Please cite use of MARRVEL by:

Julia Wang, Rami Al-Ouran, Yanhui Hu, Seon-Young Kim, Ying-Wooi Wan, Michael F. Wangler, Shinya Yamamoto, Hsiao-Tuan Chao, Aram Comjean, Stephanie E. Mohr, UDN, Norbert Perrimon, Zhandong Liu, Hugo J. Bellen. “MARRVEL: Integration of Human and Model Organism Genetic Resources to Facilitate Functional Annotation of the Human Genome.” The American Journal of Human Genetics 100, 1–11, 2017 June 1. doi:10.1016/j.ajhg.2017.04.010

MARRVEL stands for Model organism Aggregated Resources for Rare Variant ExpLoration.

You can insert either a human variant (multiple formats allowed) and gene, or search for a single gene. You can select from five databases (OMIM, ExAC, Geno2MP, DGV and DECIPHER).

To search by non-human genes (ie. Mouse, fly, yeast, etc), start by clicking on the “Model Organisms Search Tab.” Select the model organism of your choice and enter the gene symbol. Clicking “Search” will bring you to a list of putative human orthologs. Click “MARRVEL it” when you have decided which human ortholog you would like information for.

Currently, the search field will accept the following nomenclature:

  1. Genomic Coordinates
    • 17-29490284-C-G
    • Chr17: 29490284C>G
    • 17: 29490284C>G
  2. HGVS (Human Genome Variation Society)
    • NM_012160.3:c.541A>G
  3. Protein/Amino acid
    • IRF2BPL:p.Pro372Arg
    • IRF2BPL:p.P372R
    • IRF2BPL:p.Gln126*

If you see no results across multiple databases, then we recommend that you first check if your variant coordinates, gene name, and reference nucleotide are correct by using http://genome.ucsc.edu/cgi-bin/hgTracks?db=hg19 or https://mutalyzer.nl/.

For amino acid changes, check your nomenclature at TransVar.

If these information are correct, then please submit a feedback report for our team to review.


We used the OMIM API to retrieve OMIM data after obtaining the license from OMIM.

Ensembl ID by gene symbol from:

Ensembl GRCh37 REST API (http://grch37.rest.ensembl.org/)

HGNC ID and Entrez ID by gene symbol or Ensembl ID from:

HGNC REST API (http://www.genenames.org/help/rest-web-service-help)


We search ClinVar by HGNC identifier for human gene and provide Variant, Location, Condition(s), Frequency, Clinical Significance, and Review Status. This data is updated every 2 weeks.


We downloaded the variant sites file in VCF format for release 0.3.1.
File available at: ExAC FTP(release 0.3.1)
ExAC database: http://exac.broadinstitute.org/
Assembly: GRCh 37 (hg19)


We fetched data from gnomAD databse: http://gnomad.broadinstitute.org/
Assembly: GRCh 37 (hg19)


Directly from Monarch Gene page (https://monarchinitiative.org/gene/{{HGNC:id}}#compare)


Directly from IMPC Gene page (https://www.mousephenotype.org/data/genes/MGI:{{id}})


We downloaded the variant sites VCF file: “Geno2MP.variants.vcf”. The VCF file was last updated on October 10, 2016.
VCF file available at: http://geno2mp.gs.washington.edu/Geno2MP/#/terms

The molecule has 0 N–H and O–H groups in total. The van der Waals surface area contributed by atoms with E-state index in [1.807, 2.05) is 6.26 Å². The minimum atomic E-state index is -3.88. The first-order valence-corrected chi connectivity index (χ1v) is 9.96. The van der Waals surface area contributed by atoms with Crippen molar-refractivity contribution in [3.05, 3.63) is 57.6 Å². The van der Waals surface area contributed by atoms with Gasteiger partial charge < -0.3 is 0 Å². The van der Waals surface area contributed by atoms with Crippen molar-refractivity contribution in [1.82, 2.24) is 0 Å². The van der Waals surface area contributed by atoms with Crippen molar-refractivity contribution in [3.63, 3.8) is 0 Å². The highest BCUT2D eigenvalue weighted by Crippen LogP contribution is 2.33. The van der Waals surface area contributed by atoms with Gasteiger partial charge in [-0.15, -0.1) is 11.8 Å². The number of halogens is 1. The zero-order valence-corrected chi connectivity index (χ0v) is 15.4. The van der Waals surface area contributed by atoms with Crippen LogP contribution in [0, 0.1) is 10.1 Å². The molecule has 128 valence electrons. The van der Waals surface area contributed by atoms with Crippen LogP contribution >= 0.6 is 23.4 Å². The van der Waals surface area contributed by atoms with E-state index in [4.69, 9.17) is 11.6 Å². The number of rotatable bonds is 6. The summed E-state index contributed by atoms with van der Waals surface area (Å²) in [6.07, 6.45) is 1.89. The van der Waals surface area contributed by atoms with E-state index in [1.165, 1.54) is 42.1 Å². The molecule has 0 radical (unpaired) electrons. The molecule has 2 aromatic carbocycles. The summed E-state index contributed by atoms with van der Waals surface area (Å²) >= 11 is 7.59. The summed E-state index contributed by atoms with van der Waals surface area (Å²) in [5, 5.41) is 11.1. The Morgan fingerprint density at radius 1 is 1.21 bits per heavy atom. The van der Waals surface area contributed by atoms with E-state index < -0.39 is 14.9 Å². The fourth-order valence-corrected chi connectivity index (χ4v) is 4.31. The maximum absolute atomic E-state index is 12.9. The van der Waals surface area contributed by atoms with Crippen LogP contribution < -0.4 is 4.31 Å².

Geno2MP database: http://geno2mp.gs.washington.edu/
Assembly: GRCh 37 (hg19)

Geno2MP Phenotype information:

Directly from Geno2MP website
Last update: Oct 15 15:46 UTC (MARRVEL crawler)


We downloaded the DGV variants file available as a tab delimited text file.
File available at: http://dgv.tcag.ca/dgv/docs/GRCh37_hg19_variants_2016-05-15.txt
Release date: 2016-05-15
Database: http://dgv.tcag.ca/dgv/app/home
Assembly: GRCh 37 (hg19)

DECIPHER control data

We downloaded the “Population Copy-Number Variation Frequencies” file on Sep-7-2016.
File available at: https://decipher.sanger.ac.uk/about#downloads/data
Database: https://decipher.sanger.ac.uk/
Assembly: GRCh 37 (hg19)


We downloaded version 2.4.0 from https://github.com/zwdzwd/transvar


We downloaded version dbNSFP4.0b1a from https://sites.google.com/site/jpopgen/dbNSFP

GO terms


EMBL-EBI QuickGO (ftp://ftp.ebi.ac.uk/pub/databases/GO/goa/HUMAN/goa_human.gaf.gz)
Date modified: 11/28/16, 9:35:00 AM (the file)


FTP on RDG ( ftp://ftp.rgd.mcw.edu/pub/ontology/annotated_rgd_objects_by_ontology/rattus_genes_go) Last update: Mar 3, 2017


MGI result page -> All GO Annotations -> GO Graph: the table below the graph (http://www.informatics.jax.org/marker/gograph/{{MGI ID}})
Last update: Nov 19 00:01 UTC (MARRVEL crawler)


ZFIN result page -> GENE ONTOLOGY -> "GO Terms (all ?)" (http://zfin.org/action/marker/marker-go-view/{{ZFIN ID}})
Last update: Nov 18 21:56 UTC (MARRVEL crawler)


Directly from the FlyBase result page(http://flybase.org/reports/{{flybase id}}.html)
Only "Terms Based on Experimental Evidence."
Last update: Oct 26 20:01 UTC (MARRVEL crawler)


WormBase REST API (http://www.wormbase.org/about/userguide/for_developers/API-REST/Go_term#0--10)
Last update: Nov 9 22:17 UTC (MARRVEL crawler)

Budding Yeast:

Directly from the SGD result page (http://www.yeastgenome.org/locus/{{SGD ID}}/overview)
Last update: Nov 18 22:11 UTC (MARRVEL crawler)

Fission Yeast:

Directly from the PomBase result page (http://www.pombase.org/spombe/result/{{pombase id}}) Last update: Nov 18 23:04 UTC (MARRVEL crawler)

Organ/Tissue expression data




Protein Atlas

Updated: Dec 14 17:18 UTC, 2016


Rat BodyMap: Yu, Y., Fuscoe, J.C., Zhao, C., Guo, C., Jia, M., Qing, T., Bannon, D.I., Lancashire, L., Bao, W., Du, T., et al. (2014). A rat RNA-Seq transcriptomic BodyMap across 11 organs and 4 developmental stages. Nat. Commun. 5, 3230.


MGI result page, "Mutations, Alleles, and Phenotypes" section, "Phenotype Overview”.